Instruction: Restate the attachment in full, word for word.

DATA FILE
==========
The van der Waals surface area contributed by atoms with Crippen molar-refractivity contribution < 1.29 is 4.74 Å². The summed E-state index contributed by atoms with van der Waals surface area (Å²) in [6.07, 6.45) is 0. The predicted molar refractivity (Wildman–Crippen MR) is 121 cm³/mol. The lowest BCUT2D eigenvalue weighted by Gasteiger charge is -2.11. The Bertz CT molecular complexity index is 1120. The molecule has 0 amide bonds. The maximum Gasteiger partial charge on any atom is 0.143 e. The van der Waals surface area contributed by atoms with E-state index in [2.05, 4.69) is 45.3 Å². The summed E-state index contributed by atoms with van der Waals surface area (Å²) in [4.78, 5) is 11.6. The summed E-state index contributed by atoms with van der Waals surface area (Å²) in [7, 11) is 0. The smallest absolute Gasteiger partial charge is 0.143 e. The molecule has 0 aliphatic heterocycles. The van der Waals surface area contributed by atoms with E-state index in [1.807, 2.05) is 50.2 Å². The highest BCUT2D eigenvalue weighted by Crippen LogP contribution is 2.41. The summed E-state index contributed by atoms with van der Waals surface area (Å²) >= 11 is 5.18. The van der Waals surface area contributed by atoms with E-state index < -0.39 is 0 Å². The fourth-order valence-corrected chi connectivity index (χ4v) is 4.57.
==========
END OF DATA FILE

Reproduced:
The van der Waals surface area contributed by atoms with Crippen molar-refractivity contribution < 1.29 is 4.74 Å². The summed E-state index contributed by atoms with van der Waals surface area (Å²) in [6.07, 6.45) is 0. The predicted molar refractivity (Wildman–Crippen MR) is 121 cm³/mol. The lowest BCUT2D eigenvalue weighted by Gasteiger charge is -2.11. The Bertz CT molecular complexity index is 1120. The molecule has 0 amide bonds. The maximum Gasteiger partial charge on any atom is 0.143 e. The van der Waals surface area contributed by atoms with E-state index in [2.05, 4.69) is 45.3 Å². The summed E-state index contributed by atoms with van der Waals surface area (Å²) in [4.78, 5) is 11.6. The summed E-state index contributed by atoms with van der Waals surface area (Å²) in [7, 11) is 0. The smallest absolute Gasteiger partial charge is 0.143 e. The molecule has 0 aliphatic heterocycles. The van der Waals surface area contributed by atoms with E-state index in [1.807, 2.05) is 50.2 Å². The highest BCUT2D eigenvalue weighted by Crippen LogP contribution is 2.41. The summed E-state index contributed by atoms with van der Waals surface area (Å²) >= 11 is 5.18. The van der Waals surface area contributed by atoms with E-state index < -0.39 is 0 Å². The fourth-order valence-corrected chi connectivity index (χ4v) is 4.57.